TKMS’ troubles go far beyond the submarine shipyards and have metastasized into the entire ship-building segment. Slow business has fed the rise in quality defects over the past years, and vice-versa. After years of slow decline, TKMS hit the rocks in 2017 after the delivery of the new German flagship corvettes. Designed to be the spearhead of Germany’s light flotilla, the F125 was plagued with so many birth defects that it was deemed unseaworthy by the German naval officers in charge of reception, who sent it back. In 2018, the government rejected its bid as a prime contractor in the race for MKS 180 multibillion-dollar shipbuilding contract. Handelsblatt Andrew Bulkeley reported: “Steel and engineering group ThyssenKrupp is readying the sale of its boatbuilding activities after it failed to advance in the tender of a new German warship, Handelsblatt has learned. The shortfall not only puts a perilous hole in Marine Systems’ bow, it also eliminates it from winning follow-on contracts from other countries. Egypt, for example, was expected to order MKS-180s from ThyssenKrupp Marine Systems, once the go-to boatbuilder for Germany’s navy. “No navy in the world would order from a company that doesn’t also supply its domestic military,” a manager of a rival boatyard said”. With quality problems in the entire division, TKMS has had to consider downsizing, starting with subs.
The submarine division is among the least profitable divisions of the group, and therefore the first eligible for sale in the case of downsizing. Submarine technology is one of the most rapidly advancing fronts in the military-industrial complex. In less than half a century, submarines have evolved from a simple attack mode (fighting off enemy submarines and surface ships), to tools of global independence, taking on new missions such as underwater surveillance, special forces deployments and nuclear deterrence. Strategy analyst Benjamin Voisin writes: “Without the Naval Surface Vessel division, the submarine activity is not profitable”. The mounting complexity has placed new and high demands on research departments, and only the shipbuilders which stayed ahead of the game have managed to keep their balance. By all accounts, TKMS has not successfully kept pace with the market, hence its demise.
Already desperate for new contracts in 2017, TKMS is suspected to have resorted to bribery to ensure winning a contract in Israel for the production of 3 new submarines. The underhand dealings were subsequently leaked to the press and bogged down the shipbuilder in a rapidly-growing scandal. Defense News Barbara Opall-Rome wrote: “A widening scandal in Israel over a slew of suspected criminal offenses is likely to torpedo a €1.2 billion (U.S. $1.4 billion) submarine deal between Israel and Germany, as a former Israeli Navy commander and the personal attorney of Prime Minister Benjamin Netanyahu are the latest to be caught up in an ongoing probe.” Struggling to sell its sub-par warships, the Germans may have been forced to kick-back a sizable share of their profit to the officials. And even the elaborate trick wasn’t enough to turn TKMS’ fate around, as it will likely result in losses greater than whatever meager profits could previously be hoped for. Other desperate measures, such as drastic underselling, have remained without effect on the patient. TKMS was turned away by Australia in 2017, despite making an offer under half the price asked for by the winning bidder. Defense reporter Tyler Rogoway commented: “When it came to Germany’s massively supersized (as in doubled in displacement) design based on the existing Type 214, it is widely rumored that the concept present far too much technical risk for Australia’s liking.”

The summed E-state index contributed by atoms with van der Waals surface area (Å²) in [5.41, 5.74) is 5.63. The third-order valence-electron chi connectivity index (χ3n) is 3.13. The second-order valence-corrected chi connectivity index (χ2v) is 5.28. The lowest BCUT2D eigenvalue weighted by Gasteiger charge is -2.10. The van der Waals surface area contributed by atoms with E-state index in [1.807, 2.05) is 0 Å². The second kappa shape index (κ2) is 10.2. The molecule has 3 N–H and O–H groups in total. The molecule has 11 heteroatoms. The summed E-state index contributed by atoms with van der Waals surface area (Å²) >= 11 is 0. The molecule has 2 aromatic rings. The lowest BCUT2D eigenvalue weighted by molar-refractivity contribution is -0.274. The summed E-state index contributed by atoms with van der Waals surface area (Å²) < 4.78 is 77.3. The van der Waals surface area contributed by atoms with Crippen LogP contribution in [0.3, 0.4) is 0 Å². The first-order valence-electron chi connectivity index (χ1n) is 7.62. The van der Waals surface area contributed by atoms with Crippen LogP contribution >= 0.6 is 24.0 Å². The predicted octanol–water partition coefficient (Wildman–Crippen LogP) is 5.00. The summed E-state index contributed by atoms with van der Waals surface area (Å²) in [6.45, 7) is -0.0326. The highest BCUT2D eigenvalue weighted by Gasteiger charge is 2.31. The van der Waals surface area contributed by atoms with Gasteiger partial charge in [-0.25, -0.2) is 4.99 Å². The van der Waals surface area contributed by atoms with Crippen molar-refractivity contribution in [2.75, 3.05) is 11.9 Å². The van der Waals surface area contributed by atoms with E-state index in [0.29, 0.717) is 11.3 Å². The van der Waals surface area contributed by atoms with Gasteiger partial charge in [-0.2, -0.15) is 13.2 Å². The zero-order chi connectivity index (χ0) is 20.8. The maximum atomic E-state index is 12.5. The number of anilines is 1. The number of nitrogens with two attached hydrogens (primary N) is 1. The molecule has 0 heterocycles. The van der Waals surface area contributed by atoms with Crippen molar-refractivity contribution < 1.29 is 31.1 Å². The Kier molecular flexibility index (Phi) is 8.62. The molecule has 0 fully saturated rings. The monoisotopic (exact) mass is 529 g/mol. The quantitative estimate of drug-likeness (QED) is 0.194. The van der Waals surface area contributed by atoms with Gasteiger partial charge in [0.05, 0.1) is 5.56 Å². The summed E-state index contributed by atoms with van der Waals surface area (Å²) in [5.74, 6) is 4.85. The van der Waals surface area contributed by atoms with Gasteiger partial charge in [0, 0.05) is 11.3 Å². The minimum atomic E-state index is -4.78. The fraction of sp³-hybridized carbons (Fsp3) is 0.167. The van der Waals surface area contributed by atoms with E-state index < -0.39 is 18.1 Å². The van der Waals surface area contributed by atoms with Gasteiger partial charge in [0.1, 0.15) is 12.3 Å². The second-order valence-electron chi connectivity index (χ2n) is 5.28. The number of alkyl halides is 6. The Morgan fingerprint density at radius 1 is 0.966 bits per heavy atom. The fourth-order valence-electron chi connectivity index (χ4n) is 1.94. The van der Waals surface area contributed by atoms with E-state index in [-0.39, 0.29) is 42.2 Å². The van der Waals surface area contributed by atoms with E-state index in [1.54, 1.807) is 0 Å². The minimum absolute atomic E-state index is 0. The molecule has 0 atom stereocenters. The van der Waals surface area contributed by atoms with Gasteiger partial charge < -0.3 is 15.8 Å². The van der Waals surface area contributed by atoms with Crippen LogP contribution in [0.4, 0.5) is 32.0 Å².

TKMS, short of any other options for survival, is eyeing the Dutch Walrus-class submarine replacement deal. But the plan will probably be stillborn, TKMS obviously lacking the capacity to produce the high-quality subs which the Dutch will demand to fulfill their very active role in European underwater defense. The Dutch will demand state-of-the-art warships, as they are considered to be very active NATO members in the defense of Europe.
Shareholders demand the sale of the division, in a hope to cut losses. Benjamin Voisin adds: “Following this commercial failure several scenarios are under discussion: collaborating with competitors, selling off the branch, or, if no agreement is reached, giving up completely the company. Discussions with Naval Group and Lürssen Group are being considered as well. However for experts, if the Naval Surface Vessel division is sold, the Submarine business will most likely be on the line.” So far, no sale agreement has been announced.
Unable to catch up with modern-day technology, or even to apply today’s tech in a satisfying manner, TKMS seems to have no alternative but to sell. And yet it doesn’t. Two main explanations can be brought forward for the resistance. The first is pressure from the professional unions, very powerful organisms in Germany. Once the first shipbuilders of the world, the Unions are resisting the scrapping of their national pride. The second explanation would be managerial denial - a delusional desire to save the day combined with the fear of being marked by history as the ones who took a national crown jewel and dropped the ball.
Of course, it is possible that TKMS has a secret plan up its sleeve to get back on its feet. But given the duration of the crisis, the intense pressure from shareholders for either results or explanations, and the grim future which TKMS is facing, it would be very surprising indeed for headquarters not to have revealed it yet. It is far more likely that the German shipbuilder has driven itself into a dead-end and is showing the last twitches of life.